Paramount Global lays off about 800 employees, a day after announcing record Super Bowl ratings

Paramount Global lays off about 800 employees, a day after announcing record Super Bowl ratings

Paramount executive Bob Bakish attends the 2022 MTV Europe Music Awards (EMAs) at the PSD Bank Dome in Duesseldorf, Germany, November 13, 2022. 

Thilo Schmuelgen | Reuters

Paramount Global is laying off hundreds of employees, just one day after the company announced CBS had record Super Bowl viewership, Chief Executive Officer Bob Bakish said Tuesday in an internal memo to employees.

Paramount will lay off about 800 people, or an estimated 3% of its workforce, according to a person familiar with the matter. Paramount Global ended 2022 with about 24,500 full-time and part-time employees.

Affected workers will be notified Tuesday, Bakish said in the note.

“These adjustments will help enable us to build on our momentum and execute our strategic vision for the year ahead — and I firmly believe we have much to be excited about,” Bakish wrote in the note.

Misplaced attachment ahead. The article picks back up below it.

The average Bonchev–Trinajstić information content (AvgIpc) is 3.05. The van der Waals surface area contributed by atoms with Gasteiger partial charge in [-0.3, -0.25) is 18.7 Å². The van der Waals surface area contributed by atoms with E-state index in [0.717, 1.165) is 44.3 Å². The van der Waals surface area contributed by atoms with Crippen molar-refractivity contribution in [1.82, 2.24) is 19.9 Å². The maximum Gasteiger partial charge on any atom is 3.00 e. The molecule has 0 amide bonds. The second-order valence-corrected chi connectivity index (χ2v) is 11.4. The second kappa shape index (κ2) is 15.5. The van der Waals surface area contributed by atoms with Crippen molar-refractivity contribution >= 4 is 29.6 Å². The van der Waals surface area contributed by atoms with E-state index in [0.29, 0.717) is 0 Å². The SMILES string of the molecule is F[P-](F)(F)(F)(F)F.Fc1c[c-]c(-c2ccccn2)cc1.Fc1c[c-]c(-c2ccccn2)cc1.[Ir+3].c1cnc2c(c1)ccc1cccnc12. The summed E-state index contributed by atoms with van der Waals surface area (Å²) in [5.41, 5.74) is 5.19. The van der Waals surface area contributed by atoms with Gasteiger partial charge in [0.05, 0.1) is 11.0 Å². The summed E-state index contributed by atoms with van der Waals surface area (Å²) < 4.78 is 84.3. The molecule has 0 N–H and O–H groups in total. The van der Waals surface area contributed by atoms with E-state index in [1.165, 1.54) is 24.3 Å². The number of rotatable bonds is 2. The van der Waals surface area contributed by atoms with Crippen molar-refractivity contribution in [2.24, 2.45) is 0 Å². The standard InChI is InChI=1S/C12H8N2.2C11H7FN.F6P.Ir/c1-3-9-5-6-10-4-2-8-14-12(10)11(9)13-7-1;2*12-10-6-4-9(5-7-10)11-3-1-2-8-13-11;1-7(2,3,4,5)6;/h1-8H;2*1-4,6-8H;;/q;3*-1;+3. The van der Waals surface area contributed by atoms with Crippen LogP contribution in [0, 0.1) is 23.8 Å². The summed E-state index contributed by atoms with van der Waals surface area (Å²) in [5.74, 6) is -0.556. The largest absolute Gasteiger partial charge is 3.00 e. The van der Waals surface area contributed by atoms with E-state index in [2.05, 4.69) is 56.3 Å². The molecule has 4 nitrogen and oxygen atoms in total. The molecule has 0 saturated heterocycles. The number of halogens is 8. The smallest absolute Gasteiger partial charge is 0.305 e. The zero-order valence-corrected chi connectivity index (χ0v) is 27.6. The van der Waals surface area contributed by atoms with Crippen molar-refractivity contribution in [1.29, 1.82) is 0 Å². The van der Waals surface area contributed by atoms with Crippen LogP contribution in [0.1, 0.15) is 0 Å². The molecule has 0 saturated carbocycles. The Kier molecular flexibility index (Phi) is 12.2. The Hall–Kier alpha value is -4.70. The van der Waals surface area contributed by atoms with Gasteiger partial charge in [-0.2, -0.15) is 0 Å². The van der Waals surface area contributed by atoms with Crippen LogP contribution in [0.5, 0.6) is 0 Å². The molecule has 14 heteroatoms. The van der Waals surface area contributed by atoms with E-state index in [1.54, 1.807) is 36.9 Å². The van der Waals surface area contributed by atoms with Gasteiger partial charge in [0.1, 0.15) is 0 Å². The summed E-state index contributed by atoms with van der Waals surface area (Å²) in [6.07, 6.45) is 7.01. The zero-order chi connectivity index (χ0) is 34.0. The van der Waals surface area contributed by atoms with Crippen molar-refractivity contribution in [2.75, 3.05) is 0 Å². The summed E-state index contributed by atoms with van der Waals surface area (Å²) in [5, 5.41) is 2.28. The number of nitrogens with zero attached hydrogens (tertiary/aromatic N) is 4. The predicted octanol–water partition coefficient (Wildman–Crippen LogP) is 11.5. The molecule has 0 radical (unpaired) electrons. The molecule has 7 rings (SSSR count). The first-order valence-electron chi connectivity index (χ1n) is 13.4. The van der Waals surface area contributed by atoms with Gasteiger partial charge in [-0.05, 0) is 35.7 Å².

Paramount shares fell about 4% in morning trading Tuesday.

Deadline first reported the number of cuts in January.

Paramount Global owns a variety of assets including CBS, Paramount Pictures, Pluto TV, Paramount+ and cable networks including Nickelodeon, BET and Comedy Central. The job cuts come as the media company considers merger and acquisition options. Paramount Global has held early merger talks with Skydance Media and Warner Bros. Discovery in recent months, CNBC has previously reported.

The media company had warned employees of impending cuts in a Jan. 25 internal memo. Bakish said at the time that Paramount Global needs to “operate as a leaner company and spend less.”

Its Paramount+ streaming service continues to lose money each quarter. The platform lost $238 million in the third quarter. The company reports fourth-quarter earnings Feb. 28.

Blowout Super Bowl

Super Bowl 58 on CBS was the most-watched television show in history, with an estimated 123.4 million people having watched across all platforms.

CBS charged a record high average $6.5 million for every 30-second advertisement for the Super Bowl, according to the research company Guideline.

The network earned tens of millions in additional revenue because the game between the Kansas City Chiefs and the San Francisco 49ers went into overtime.


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